After having seen what I saw, I wish that if I was eating at such a restaurant and some neighbors knew what the owners and the cooks were doing in the backyard, they would also report them to Health Services and expose their practices. Customers have the right to know.
    ————–
    So, if you want to spread some love on my behalf on Chowhound.com, you’re most welcome.
    Cheers,
    Pierre

  • Bangkok Expat Mama said:
    October 14th, 2006 at 8:21am

    Frankly, I’ve always found that chopping gizzards on cardboard — especially in proximity to rubbish — adds a certain transcendant “je ne sais quoi” to one’s meals. And a cup of brackish khlong water stirred into one’s tom yum? Simply divine! NOT.
    So, thank you for acting as consumer advocates, Pim and Pierre.

  • CheeseMonger said:
    October 15th, 2006 at 1:02pm

    Hi,
    First, I wanted to thank Pierre for taking and sharing these photos.
    But so far, there’s nothing on the ‘violations” page of the health department about these specific problems, although there are some other “moderate” and “low” risk violations.
    Here’s the link:
    http://www.dph.sf.ca.us/eh/Violations/Loc_CurrentViol.asp?LocationID=18514
    Again, thanks for bringing this to attention.

  • Adam E. said:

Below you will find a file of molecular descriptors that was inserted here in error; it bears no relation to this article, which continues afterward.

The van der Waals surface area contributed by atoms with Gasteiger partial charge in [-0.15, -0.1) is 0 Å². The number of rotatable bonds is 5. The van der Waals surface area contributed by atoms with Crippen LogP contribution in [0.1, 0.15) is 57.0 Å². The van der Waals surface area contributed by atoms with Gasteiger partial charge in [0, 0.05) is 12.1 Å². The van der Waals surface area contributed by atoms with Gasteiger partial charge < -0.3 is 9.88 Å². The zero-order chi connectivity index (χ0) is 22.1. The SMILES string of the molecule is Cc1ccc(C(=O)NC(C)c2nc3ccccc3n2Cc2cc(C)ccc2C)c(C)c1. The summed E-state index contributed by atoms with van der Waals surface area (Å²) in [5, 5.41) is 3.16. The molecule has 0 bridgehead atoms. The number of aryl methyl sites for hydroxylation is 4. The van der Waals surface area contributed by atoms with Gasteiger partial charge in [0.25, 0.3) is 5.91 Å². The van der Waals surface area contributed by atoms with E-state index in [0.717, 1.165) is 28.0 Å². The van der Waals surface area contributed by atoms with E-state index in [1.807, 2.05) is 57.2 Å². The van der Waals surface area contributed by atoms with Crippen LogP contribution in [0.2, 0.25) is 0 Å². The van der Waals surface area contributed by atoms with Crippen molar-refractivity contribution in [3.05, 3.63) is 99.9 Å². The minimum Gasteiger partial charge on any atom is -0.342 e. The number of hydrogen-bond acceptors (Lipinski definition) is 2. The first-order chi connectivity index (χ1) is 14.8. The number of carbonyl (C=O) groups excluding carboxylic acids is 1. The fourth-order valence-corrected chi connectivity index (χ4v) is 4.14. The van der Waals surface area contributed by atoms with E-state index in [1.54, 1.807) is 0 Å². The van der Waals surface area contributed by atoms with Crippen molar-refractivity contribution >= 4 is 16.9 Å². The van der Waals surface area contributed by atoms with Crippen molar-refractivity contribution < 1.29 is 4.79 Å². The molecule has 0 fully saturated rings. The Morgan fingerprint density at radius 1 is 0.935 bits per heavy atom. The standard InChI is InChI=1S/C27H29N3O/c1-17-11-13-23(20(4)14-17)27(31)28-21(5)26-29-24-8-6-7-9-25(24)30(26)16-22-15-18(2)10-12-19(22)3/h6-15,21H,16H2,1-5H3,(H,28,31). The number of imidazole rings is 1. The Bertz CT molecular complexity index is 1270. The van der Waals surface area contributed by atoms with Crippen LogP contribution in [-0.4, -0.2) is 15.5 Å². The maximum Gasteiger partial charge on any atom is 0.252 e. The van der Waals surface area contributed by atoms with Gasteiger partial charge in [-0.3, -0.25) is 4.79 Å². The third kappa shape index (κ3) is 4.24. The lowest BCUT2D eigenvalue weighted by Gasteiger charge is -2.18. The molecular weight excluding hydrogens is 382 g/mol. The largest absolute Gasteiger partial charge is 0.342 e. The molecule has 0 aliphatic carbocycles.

October 15th, 2006 at 7:11pm

    Nothing to see … move along.
    This sort of censorship has been SOP for Chowhound for months and months, if not longer.
    Good work Pim & Pierre!

  • Dianka said:
    October 16th, 2006 at 11:33am

    Oh my goodness, I can’t believe that, Pim! Thanks for posting this.. makes me want to be more careful when choosing restaurants such as these!

  • Barbara Fisher said:
    October 16th, 2006 at 1:56pm

    I used to write and read a lot over at Chowhound. Not so anymore.
    I don’t care for the SOP that has come into play there.
    That said–Pim, Pierre–you two keep up the good work on getting the word out on this less than sanitary restaurant!

  • shuna fish lydon said:
    October 16th, 2006 at 7:07pm

    Pierre and Pim,
    this is more than a little enlightening, on many many fronts. I hate to burst everyone’s bubble– you know, the one where you think your food is always handled safely, but most places I’ve worked have some pretty strange practices. Perhaps few as obvious and photographable as this sordid environment, but still.
    I hope we all hear the outcome.
    As for Chowhound, well it seems to me that they aren’t doing anything they have not always done. Can anyone say “doublespeak”?

  • Choyoyo said:
    October 17th, 2006 at 9:14am

    For all those cynical people out there about Chowhound, I should suspect that copy pasting the SAME comment on all posts mentioning Yucatasia would constitute spam, regardless of whether you consider the content true or not. I don’t know if Chowhound has an automated checker deletion system, but it seems easy enough.